Elodie Cameron, from Thirsty, looks into the sorcerous world of biodynamic wines
All sorts of phrases are bandied around about wine; organic, old vines, natural, terroir to name a few, and of course, probably strangest of all to decipher: biodynamics. All of us who enjoy wine like a story, and also want to feel we are getting value for our money. But on occasion, some of these terms – which should help to explain what we are paying for – are in fact having the absolute opposite effect. For many, these words and phrases complicate choice and make wine appear ever more stuffy and unapproachable unless you are ‘in the trade’ (as those who are dedicated professionally to the business refer to themselves).
The question is: should we just ignore these terms and continue to focus on the names and wines we already know? In fact, there is plenty in this kind of terminology that really does offer us customers an answer to quality and choice, but sometimes those ‘in the trade’ do get overexcited, perhaps so much so that we forget to go back and explain what we are talking about.
Back to biodynamics. The wine critic Jamie Goode summed it up nicely when he described it as a ‘super-charged system of organic farming’, but this is a philosophy and approach to farming that necessitates everything being in balance. Each element works together for the benefit of the plant and therefore the fruit, with the centre of this system being soil health. All aspects of the ‘system’ or farm must be taken into account.
Some raise an eyebrow on first exposure to biodynamic practices and see it as mumbo jumbo that hints at witchery. Why would you make mixes and powders made from animal horns to scatter on the soil and pick by the phases of the moon? But is it so ridiculous? The moon clearly has a huge impact on the earth; its magnetic pull affects water, plants and animals.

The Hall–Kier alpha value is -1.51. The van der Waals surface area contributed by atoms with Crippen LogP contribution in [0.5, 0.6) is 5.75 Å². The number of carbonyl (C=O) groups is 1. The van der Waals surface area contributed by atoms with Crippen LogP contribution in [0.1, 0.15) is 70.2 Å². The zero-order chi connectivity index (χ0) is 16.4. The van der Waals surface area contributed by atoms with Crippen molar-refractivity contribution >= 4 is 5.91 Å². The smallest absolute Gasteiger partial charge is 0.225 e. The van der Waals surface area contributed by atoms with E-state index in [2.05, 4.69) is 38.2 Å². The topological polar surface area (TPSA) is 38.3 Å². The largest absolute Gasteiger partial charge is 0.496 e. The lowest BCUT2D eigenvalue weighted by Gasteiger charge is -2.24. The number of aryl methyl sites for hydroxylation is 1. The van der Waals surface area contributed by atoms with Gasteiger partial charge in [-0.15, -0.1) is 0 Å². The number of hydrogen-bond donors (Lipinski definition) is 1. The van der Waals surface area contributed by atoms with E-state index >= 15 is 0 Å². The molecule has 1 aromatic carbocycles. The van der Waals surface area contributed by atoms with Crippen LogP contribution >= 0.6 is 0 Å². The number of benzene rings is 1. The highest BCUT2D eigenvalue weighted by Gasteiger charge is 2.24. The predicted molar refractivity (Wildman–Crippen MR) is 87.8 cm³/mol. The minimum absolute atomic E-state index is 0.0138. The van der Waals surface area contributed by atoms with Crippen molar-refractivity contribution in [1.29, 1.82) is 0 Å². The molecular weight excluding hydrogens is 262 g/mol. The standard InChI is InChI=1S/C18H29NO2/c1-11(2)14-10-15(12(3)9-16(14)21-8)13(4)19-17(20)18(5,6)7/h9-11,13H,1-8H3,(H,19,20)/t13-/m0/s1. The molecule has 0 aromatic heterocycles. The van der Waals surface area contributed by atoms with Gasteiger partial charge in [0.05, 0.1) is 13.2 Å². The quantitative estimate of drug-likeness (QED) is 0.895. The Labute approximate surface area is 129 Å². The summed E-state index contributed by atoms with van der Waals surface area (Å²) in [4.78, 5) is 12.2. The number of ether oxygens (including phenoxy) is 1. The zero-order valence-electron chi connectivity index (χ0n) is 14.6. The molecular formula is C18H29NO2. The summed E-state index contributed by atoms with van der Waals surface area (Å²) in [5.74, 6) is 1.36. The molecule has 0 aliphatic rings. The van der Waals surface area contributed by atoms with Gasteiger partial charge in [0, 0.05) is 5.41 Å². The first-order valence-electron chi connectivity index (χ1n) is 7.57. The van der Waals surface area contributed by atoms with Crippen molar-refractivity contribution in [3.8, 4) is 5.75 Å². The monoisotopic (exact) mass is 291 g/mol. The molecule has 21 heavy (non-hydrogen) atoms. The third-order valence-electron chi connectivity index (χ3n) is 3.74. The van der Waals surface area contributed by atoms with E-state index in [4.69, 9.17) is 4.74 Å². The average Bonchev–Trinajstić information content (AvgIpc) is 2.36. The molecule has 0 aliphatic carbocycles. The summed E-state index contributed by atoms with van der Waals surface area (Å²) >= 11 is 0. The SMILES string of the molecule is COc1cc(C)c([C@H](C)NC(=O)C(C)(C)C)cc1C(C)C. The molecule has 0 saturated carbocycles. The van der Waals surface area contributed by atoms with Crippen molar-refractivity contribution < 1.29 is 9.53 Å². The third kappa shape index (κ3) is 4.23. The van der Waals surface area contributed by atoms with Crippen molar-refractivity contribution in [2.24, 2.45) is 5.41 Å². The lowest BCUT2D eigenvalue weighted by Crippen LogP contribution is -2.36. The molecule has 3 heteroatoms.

Equally it is clear that mixes scattered onto vineyards are full of minerals and nutrients beneficial to the soil. Biodynamics seeks to help us get closer to these natural phases, understand and use them to maintain balance in our farming techniques, allowing us to live in better harmony with our surroundings. The result being better quality fruit (with character and flavour) and greater sustainability of farmland and our relationship with the earth. In effect, a totally holistic system.
But does it work and can we see a difference? Essentially, does this have a positive effect on wine and is it worth the time and energies of our dedicated and passionate winemakers? It is clear winemakers are extraordinary people; biologists, ecologists, chemists, farmers and often totally focused, passionate people who love making wine. They don’t make wine by mistake.
They are rigorous in their approach to many aspects of their grape growing and winemaking (even the bits where they let nature do its thing). Great winemakers consistently push boundaries and do not rest on their laurels. Back in 1924 Rudolf Steiner gave a series of agricultural lectures about his concept of ‘spiritual agriculture’, and so biodynamics was born. Later, in 1997, Anne-Claude Leflaive, of renowned Burgundian wine estate Domaine Leflaive, showed two wines blind to a group of 13 members of the trade and 12 favoured the same one – and the preferred variety was biodynamic wine.
This was only one of many such observations. It appears that when the soil is in good health and the agricultural system is in balance, this creates grapes with a ripeness and sugar content which means that the resulting wine has the correct balance between flavour and alcohol content. The result – wines with clearer, more vibrant flavours that drink for longer. It seems simple after all. Meticulous attention to detail and care do matter and whether you believe in this spirituality or not, one thing is clear: the wines taste good.
Two to try
Domaine Des Potiers, Référence, 2015, Loire £13.70
Made from the Gamay grape this wine shows an abundance of red fruits; strawberry, cherry, raspberry and blackcurrant. This light red wine has a soft and rounded mouthfeel with gentle tannins. Minerality comes through from the granitic soils giving the wine grace and elegance.
Domaine Rouge-Bleu, Mistral, 2014, Rhone £18
This Cotes du Rhone Villages offers black fruits and warm spices. Blackberries evolve into roasted coffee notes and the well-structured tannins make this a wine that is both full bodied and sophisticated.